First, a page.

2:
Default. If this option is specified, neither factory nor user calibration value will
be used. Default calibration value will be used.
3:
Factory. If this option is specified, the last factory calibration value will be used.
Status
A status word will be returned by the special service request to notify the user the
result of the service request.
1=Complete
2=Out of tries
3=Invalid password
4=Not in calibration mode
5=Calibration values checksum bad
6=Invalid calibration data
Number of Tries Available Because the number of tries is limited per firmware update, the
number of tries left will be returned by the service request each time it is performed.
7-14
Series 90™ Micro PLC User's Manual – June 1998
GFK-1065F
Chapter
System Operation
8
This chapter describes system operations of the Series 90 Micro PLC. It includes a discussion of
the PLC system sweep sequences, the system power-up and power-down sequences, system clocks
and timers, system security through password assignment, and the I/O system.
PLC Sweep Summary
The logic program in a PLC executes in a repetitive fashion until stopped by a command from the
programmer or by a command from another device, such as a host computer. This repetitive cycle,
which includes the sequence of operations necessary to execute a program one time, is called a
sweep. In addition to executing the logic program, the sweep includes obtaining data from input
devices, sending data to output devices, performing internal housekeeping, and servicing the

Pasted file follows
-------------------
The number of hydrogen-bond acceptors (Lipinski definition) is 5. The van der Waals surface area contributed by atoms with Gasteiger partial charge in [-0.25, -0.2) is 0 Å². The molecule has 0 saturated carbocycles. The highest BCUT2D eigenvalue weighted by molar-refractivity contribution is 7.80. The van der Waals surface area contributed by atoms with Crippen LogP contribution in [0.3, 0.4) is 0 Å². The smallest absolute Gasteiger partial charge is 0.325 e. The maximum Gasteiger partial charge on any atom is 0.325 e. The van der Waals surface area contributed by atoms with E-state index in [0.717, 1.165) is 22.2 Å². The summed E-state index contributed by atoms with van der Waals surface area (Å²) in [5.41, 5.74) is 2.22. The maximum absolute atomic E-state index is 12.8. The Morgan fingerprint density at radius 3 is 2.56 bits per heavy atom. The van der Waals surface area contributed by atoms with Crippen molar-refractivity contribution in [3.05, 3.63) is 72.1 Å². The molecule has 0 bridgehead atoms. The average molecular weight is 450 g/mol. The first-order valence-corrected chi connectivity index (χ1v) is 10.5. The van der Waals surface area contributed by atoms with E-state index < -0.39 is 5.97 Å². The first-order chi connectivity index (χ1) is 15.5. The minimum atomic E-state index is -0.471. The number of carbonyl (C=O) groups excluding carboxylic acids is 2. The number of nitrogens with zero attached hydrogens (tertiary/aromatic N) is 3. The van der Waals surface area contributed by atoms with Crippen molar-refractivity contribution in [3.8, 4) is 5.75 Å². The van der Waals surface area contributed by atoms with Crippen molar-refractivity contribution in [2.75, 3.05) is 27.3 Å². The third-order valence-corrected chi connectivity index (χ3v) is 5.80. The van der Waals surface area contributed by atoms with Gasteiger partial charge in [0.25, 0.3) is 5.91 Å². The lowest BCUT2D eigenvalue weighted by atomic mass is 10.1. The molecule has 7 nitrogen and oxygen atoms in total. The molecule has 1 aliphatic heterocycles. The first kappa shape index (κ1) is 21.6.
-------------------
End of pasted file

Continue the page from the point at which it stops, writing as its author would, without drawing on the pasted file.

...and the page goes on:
programmer (see Figure 8-1).
The following configuration items affect the Series 90 Micro PLC sweep:
Stop Mode:
Stop with I/O Disabled
Constant Sweep Mode:
GFK-1065F
Stop with I/O Enabled
Enable/Disable
8-1
8
A
Start-of-sweep
Housekeeping
I/O
Enabled
?
Housekeeping
No
Yes
B
Input Scan
Data
Input
No
Run
Mode
?
YES
C
Application
Logic Solution
Program
Execution
Scan
Time
of
PLC
I/O
Enabled
?
No
Yes
D
Data
Output
Output Scan
Programmer
Attached?
No
Yes
Communications
Services
E
Communications
Services
Start Next Sweep
Figure 8-1. PLC Sweep Sequence
8-2
Series 90™ Micro PLC User's Manual – June 1998
GFK-1065F
8
Sweep Time Contribution
Five items contribute to the sweep time of the PLC. The sweep time consists of fixed times
(housekeeping and diagnostics) and variable times. The variable times vary according to the I/O
configuration, size of the user program, and the type of programming device connected to the PLC.
Table 8-1. Sweep Time Contribution
Time Contribution
(ms)
Time Contribution
(ms)
Sweep Element
Description
14-Point
23 and 28-Point
A
Housekeeping
• Schedule start of next sweep
• Determine mode of next sweep
• Update fault reference tables
• Reset watchdog timer
0.368
0.196
B
Data Input
Input data received
On DC-input units, B is increased by an amount